Stunning moment world's ONLY albino orangutan is released into wild

Daily Express :: Nature Feed
Stunning moment world's ONLY albino orangutan is released into wild

Alba the snowy-haired great ape showed she had lost none of her wild instincts as she took to the trees with a spectacular series of swings. The sight of her clambering in the forest canopy was a jubilant moment for conservation workers who had helped the six year old critically endangered creature to return to the lands of her forebears. Looking down from dense foliage, Alba soon revealed how she had been nursed back to full health after 18 months’ specialist care and was ready to go wild.

Eighteen months ago Alba made global headlines when she was rescued in Borneo’s Central Kalimantan region, suffering from stress, dehydration and parasite infection. With a poor appetite, it took intensive veterinary care at the Borneo Orangutan Survival Foundation’s rehabilitation centre to recover, but soon she began to not only display her socialisation and climbing skills but also struck up a close bond with another flame-haired, rescue female called Kika.

This week the red and white apes began a long journey by boat and over land so they could be released together in the Bukit Baka Bukit Raya National Park and “start the new chapter in their lives as truly wild orangutans”.

While Kika has always shown a firm dislike for humans, Alba looked at ease as she was first loaded into her special travelling crate and then transported over 16-hours to the remote release zone. 

Dark skies and heavy rains dogged the journey, with the lorry carrying the orangutans becoming stuck and needing winching on the slippery, muddy tracks.  

Video footage shows Alba remained content throughout, reaching out towards the camera as well as feeding herself leaves when their small boat meandered on the last leg of the journey to freedom.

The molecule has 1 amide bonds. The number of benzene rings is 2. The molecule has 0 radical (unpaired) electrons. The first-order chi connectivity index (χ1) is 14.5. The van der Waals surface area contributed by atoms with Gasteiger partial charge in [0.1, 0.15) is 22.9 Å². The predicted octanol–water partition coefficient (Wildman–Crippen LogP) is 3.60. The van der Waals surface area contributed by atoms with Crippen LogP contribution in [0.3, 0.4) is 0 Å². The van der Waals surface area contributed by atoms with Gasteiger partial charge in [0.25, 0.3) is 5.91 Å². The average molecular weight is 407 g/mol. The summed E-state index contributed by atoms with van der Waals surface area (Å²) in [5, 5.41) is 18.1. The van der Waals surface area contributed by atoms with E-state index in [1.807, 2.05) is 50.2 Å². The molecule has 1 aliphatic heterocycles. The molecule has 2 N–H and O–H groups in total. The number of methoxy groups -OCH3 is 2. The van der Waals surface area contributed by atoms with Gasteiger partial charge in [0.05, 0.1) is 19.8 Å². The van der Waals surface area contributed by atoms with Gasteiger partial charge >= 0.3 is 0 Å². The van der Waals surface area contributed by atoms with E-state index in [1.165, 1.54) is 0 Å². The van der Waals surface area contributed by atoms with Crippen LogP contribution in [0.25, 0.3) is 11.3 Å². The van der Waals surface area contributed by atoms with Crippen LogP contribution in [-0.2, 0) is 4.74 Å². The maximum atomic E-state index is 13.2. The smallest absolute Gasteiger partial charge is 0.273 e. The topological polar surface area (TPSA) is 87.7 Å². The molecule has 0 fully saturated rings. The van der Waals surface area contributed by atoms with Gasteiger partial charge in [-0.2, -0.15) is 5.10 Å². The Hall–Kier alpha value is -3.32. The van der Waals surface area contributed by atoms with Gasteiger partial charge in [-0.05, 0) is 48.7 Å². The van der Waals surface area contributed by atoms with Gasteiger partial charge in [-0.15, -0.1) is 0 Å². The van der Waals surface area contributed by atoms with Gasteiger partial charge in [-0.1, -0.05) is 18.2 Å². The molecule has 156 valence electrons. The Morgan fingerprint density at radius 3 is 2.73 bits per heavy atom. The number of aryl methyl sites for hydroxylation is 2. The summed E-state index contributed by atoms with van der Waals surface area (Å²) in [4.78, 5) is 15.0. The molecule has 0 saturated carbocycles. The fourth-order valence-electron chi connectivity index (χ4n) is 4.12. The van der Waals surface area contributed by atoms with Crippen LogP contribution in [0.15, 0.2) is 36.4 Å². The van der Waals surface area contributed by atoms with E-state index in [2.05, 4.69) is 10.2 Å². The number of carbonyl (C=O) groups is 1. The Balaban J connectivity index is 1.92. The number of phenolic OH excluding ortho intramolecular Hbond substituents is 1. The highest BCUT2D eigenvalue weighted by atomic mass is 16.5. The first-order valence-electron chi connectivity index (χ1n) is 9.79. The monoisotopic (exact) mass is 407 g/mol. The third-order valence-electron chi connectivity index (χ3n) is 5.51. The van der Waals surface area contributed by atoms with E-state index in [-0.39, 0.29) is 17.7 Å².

Finally, when both orangutans reached their destination they were ceremonially released with the lifting of cage doors, BOS Foundation chief executive Dr Jamartin Sihite having the honour of returning Alba to the forest.

A BOS Foundation spokesman said: “Alba slowly exited her cage and took in her new surroundings, moving cautiously. However, once she realised that humans were present, she quickly moved away into the forest and climbed up a tree. She brachiated (swung from branch to branch) for a while, showing us her familiarity with a wild environment. She finally stopped to rest on a large branch, high up in the forest canopy. This is just the beginning of Alba’s adventures to come in this true, wild forest.”

Alba and Kika’s successful return marks the 386th release by the BOS Foundation since 2012. Over the next six months, the pair will be monitored closely by experts from dawn to dusk, with their adaptation progress and behaviour observed.


The BOS Foundation spokesman added: “The first and second days of post-release observations have confirmed that Alba is actively moving in the forest canopy, typically at a height of more than 35 meters from the forest floor.

“However, the team must continue their intensive monitoring to find out if she can truly adapt to the forest, and they are prepared to intervene and rescue her in coordination with the authorities if they feel that her life is in danger at any point.”

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